File No. 09191
Injury: Cognitive deficits and speech delays.
Facts and Claim of Liability:
Infant Plaintiff, AB was born on November 6, 2004, at St. Luke’s Roosevelt Hospital at 40 weeks gestation via NSVD (Natural Spontaneous Vaginal Delivery) with the birth weight of 6 lbs 8 oz.
Plaintiff’s mother obtained prenatal care from a private OB/GYN in New York City starting from the early first trimester. The whole pregnancy period was without any incidents. The estimated date of delivery was October 27, 2004.
On early morning of November 2nd, AB’s mother had contractions and some vaginal spotting. Around 5 AM, she arrived at the Defendant hospital’ Emergency Room but was not seen until approximately 8 AM when she was examined. She was found to be 1 cm dilated and membranes were intact. The hospital doctor advised her to walk around the hospital area to see if that would help her to advance a little. At 10 AM, plaintiff’s mother was checked again: she had the same level of contractions, and was 1 cm dilated. After that, she was instructed to go home and return if spontaneous rupture of membrane (SROM) would occur.
During the period from November 2nd when she returned home from the defendant hospital and until November 5th, contractions intensified in duration and magnitude. Plaintiff’s mother recalls that the baby was active between contractions.
At 8 AM on November 5th, contractions became more frequent and AB’s mother went to the defendant hospital’s ER. She was still dilated for 1 cm and SROM did not occurr. Hospital doctors attached Electronic Fetal Heart Monitor (EFHM) and infused an I.V. (intravenous infusion) to plaintiff’s mother. At 5.30 PM on the same day, her membrane ruptured and she was taken up to a labor room. Another bag was attached to the I.V. pole and contractions became intolerable shortly thereafter. AB’s mother was administered an epidural upon her request.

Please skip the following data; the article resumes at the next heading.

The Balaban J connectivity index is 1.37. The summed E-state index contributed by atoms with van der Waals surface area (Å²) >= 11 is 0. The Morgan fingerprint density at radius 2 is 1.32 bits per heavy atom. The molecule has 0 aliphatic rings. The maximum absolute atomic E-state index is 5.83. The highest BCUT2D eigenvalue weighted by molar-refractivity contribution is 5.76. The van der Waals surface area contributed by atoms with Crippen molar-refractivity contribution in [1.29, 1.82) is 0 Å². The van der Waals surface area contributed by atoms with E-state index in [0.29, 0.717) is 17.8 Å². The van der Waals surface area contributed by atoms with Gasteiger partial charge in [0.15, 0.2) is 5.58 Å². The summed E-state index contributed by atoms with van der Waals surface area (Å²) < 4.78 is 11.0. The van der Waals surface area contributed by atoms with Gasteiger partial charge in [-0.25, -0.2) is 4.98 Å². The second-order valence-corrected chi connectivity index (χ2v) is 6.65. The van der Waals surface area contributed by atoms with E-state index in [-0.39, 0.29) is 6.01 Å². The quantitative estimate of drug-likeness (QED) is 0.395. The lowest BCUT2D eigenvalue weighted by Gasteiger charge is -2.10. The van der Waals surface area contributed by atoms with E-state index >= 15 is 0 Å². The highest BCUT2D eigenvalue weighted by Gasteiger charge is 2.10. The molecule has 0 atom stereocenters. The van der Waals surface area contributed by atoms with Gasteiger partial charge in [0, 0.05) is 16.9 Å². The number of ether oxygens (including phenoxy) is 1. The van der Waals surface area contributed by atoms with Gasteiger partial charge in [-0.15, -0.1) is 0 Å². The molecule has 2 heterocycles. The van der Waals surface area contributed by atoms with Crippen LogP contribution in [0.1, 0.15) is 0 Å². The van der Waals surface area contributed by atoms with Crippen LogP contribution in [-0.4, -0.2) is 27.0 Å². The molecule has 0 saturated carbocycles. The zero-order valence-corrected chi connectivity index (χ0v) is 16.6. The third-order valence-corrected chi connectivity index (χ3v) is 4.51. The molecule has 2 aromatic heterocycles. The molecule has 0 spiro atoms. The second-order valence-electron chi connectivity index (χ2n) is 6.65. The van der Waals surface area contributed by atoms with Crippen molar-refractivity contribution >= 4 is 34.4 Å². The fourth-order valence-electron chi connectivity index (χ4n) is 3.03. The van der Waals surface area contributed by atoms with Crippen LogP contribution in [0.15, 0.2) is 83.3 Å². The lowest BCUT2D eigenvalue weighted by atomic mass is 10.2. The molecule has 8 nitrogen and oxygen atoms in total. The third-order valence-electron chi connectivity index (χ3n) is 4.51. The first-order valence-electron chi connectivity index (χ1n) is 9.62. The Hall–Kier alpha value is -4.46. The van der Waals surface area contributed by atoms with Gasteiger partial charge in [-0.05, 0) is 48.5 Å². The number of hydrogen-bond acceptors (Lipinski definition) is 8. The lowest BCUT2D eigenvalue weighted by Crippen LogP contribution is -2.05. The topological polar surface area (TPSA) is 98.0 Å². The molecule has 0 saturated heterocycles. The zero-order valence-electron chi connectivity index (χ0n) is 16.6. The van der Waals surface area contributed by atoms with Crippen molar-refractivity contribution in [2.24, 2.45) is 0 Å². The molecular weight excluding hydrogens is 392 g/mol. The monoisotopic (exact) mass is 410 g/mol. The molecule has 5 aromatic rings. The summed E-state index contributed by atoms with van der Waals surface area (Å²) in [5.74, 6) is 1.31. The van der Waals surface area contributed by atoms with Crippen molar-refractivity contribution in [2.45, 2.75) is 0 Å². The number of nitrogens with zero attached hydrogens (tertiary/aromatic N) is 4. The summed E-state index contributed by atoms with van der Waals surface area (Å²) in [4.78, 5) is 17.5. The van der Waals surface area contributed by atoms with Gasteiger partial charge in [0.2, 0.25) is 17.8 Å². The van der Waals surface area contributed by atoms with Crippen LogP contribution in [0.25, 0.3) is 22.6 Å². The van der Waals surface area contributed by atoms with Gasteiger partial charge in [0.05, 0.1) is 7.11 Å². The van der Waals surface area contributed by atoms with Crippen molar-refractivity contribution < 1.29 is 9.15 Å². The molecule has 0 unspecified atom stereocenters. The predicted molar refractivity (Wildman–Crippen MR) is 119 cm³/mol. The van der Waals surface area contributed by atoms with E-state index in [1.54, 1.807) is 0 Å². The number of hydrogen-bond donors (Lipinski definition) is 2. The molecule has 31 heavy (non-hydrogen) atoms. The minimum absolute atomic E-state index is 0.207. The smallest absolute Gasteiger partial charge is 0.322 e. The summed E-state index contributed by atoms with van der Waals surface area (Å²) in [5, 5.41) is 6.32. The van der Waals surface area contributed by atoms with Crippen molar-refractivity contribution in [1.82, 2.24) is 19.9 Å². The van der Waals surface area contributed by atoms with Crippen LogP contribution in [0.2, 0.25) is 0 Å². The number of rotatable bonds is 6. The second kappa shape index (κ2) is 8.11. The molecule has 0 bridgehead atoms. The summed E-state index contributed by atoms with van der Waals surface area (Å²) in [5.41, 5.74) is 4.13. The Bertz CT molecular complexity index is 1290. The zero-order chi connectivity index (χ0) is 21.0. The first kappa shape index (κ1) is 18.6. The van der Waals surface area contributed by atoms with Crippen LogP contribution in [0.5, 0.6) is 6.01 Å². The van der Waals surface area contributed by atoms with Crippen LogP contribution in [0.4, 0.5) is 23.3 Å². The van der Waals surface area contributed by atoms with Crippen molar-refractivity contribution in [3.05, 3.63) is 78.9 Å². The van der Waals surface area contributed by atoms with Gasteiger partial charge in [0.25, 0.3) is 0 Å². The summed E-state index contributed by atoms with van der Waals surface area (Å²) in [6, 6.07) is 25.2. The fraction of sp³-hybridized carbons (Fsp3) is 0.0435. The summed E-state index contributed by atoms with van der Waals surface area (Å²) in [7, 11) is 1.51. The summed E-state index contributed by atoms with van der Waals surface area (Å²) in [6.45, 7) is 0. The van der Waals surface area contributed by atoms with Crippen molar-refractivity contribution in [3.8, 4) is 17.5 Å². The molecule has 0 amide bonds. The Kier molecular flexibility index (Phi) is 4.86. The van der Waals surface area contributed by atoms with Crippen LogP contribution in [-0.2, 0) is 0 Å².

After several vaginal examinations she was still not ready to deliver. Finally, after another exam she was dilated for 7 cm, and the doctor told her to start pushing. Plaintiff’s mother pushed as hard as she could but this did not bring any result. After that, the delivering OB, first, used a vacuum but that failed; then, he used the forceps which did not help to pull the baby. The unborn plaintiff was stuck. AB’s mother recalled that she was left alone, unattended with the baby’s head out for a couple of minutes while the OBs went to find assistance. Then, the hospital’s doctors pulled Infant Plaintiff out. He did not breathe and was pronounced dead but was later revived. AB had many bruises on his head which was extremely red.
After the infant plaintiff was born he was sent to the NICU (Neonatal Intensive Care Unit) and then discharged 9 days later.
When AB was 6 years old he acted as a child of age 3, experienced cognitive deficits, speech and language delays. He also had a seizure disorder and probable ADHD. He received special education, speech, physical, and occupational therapy. He was under anticonvulsant medication.
The Fitzgerald Lawyers filed suit in New York County Supreme Court, arguing that Defendant hospital and staff departed from good and accepted medical practice in the care of infant plaintiff in failing to treat pregnancy as a high risk pregnancy, failing to deliver the baby at or around the time of the estimated delivery date and failing to provide medical care and treatment to plaintiff’s mother by performing a C-section to Infant Plaintiff’s mother who was full-term over due. The Fitzgerald Lawyers ultimately settled with D$1,500,000.00.